My husband and I married this summer. It’s a second marriage for both of us, and we each brought children into the family. Everything seemed fine until we combined households and school started — now, the kids are not getting along at all. What’s the best way to handle this?
My 12-year-old daughter is using our family’s mobile device quite a bit this summer, primarily playing games, watching videos and chatting with friends. My wife and I agree that she’s getting too much screen time, but we disagree on setting limits. Do you have any recommendations?
You are not alone. A point of contention in many families these days is limiting children’s time in front of screens — whether they’re televisions, computers, tablets, games or smartphones. In late 2013, the American Academy of Pediatrics set some guidelines based on research saying that the average 8- to 10-year-old spends nearly 8 hours and teens spend more than 11 hours a day in front of a screen. In addition, the academy reported that about 75 percent of 12- to 17-year-olds own cell phones, but two-thirds of...
A friend has become a big believer in the power of mindfulness. Recently she said she thinks it has helped improve her marriage. I thought mindfulness was really just a new word for meditation. How can it help with relationships with other people?
Our neighbor is dealing with a case of identity theft. It’s been a nightmare for him. What can we do to protect ourselves?
Identity theft is running rampant, and it can take many forms. According to the U.S. Department of Justice, 16.6 million people experienced identity theft in 2012. Plus, a recent report by the Identity Theft Resource Center revealed that more than 85 million records were compromised in 783 data breaches during 2014, putting many people’s information at risk. And the Federal Trade Commission recently reported that tax-related identity theft complaints made a big jump in 2014, accounting for almost one-third of the nearly 333,000 identity theft complaints it received.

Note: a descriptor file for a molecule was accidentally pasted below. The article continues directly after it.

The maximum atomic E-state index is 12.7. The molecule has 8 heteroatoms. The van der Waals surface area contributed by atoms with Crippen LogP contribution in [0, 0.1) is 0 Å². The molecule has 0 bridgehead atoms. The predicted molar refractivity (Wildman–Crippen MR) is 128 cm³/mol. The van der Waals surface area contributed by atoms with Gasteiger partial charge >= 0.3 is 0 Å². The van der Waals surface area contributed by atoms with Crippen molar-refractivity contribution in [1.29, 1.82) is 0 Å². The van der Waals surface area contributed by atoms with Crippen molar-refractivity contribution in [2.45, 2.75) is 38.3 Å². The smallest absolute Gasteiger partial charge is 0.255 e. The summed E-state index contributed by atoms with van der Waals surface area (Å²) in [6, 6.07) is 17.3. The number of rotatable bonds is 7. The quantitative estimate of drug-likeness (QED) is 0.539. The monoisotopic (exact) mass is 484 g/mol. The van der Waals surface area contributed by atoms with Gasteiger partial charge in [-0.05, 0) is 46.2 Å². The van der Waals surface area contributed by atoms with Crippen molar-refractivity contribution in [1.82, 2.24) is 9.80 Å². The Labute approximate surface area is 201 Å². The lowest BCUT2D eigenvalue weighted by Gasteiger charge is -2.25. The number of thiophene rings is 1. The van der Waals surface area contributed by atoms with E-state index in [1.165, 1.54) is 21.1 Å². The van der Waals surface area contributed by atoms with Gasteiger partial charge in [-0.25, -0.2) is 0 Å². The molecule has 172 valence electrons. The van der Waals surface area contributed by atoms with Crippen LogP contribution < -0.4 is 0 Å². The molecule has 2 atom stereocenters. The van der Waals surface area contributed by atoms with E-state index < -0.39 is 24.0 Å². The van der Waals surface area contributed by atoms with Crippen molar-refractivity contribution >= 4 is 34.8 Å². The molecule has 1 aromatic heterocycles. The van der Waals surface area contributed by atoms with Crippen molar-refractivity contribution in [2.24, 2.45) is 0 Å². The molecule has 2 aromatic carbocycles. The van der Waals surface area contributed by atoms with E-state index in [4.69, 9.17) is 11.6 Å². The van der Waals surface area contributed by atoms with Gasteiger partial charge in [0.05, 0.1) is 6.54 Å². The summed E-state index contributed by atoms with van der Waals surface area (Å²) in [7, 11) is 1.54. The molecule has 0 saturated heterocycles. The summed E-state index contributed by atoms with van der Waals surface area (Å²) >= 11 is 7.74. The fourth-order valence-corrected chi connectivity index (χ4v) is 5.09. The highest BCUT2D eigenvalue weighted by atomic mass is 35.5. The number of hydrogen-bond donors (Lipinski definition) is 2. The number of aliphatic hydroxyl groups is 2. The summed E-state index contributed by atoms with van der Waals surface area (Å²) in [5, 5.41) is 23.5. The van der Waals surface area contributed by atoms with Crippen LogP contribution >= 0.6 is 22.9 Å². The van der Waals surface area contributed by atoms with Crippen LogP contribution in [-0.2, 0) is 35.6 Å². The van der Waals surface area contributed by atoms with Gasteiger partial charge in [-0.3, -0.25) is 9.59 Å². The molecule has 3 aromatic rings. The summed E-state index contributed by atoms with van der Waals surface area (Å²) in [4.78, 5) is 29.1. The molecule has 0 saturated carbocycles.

I love everything about the holidays except for one thing: At family gatherings, I have to deal with my sister, whom I rarely see otherwise. She seems to know how to push all my buttons. Any ideas to help me cope?
We’re taking a look at our regular expenses, and I think we might be paying too much for car insurance. What’s the best way to find out?
Car insurance is one of those expenses that can range from reasonable to “whoa.” But it can take some legwork to determine if you’re paying more than you need to.
An easy first step would be to find a website that offers a way to compare rates from different companies. One such site, NerdWallet.com, offers a comparison after you enter your ZIP code and basic information about your car. While the estimates provided are just that — estimates — the site offers a quick rate comparison. Your actual cost would vary depending on what type coverage you get, your driving history and other factors.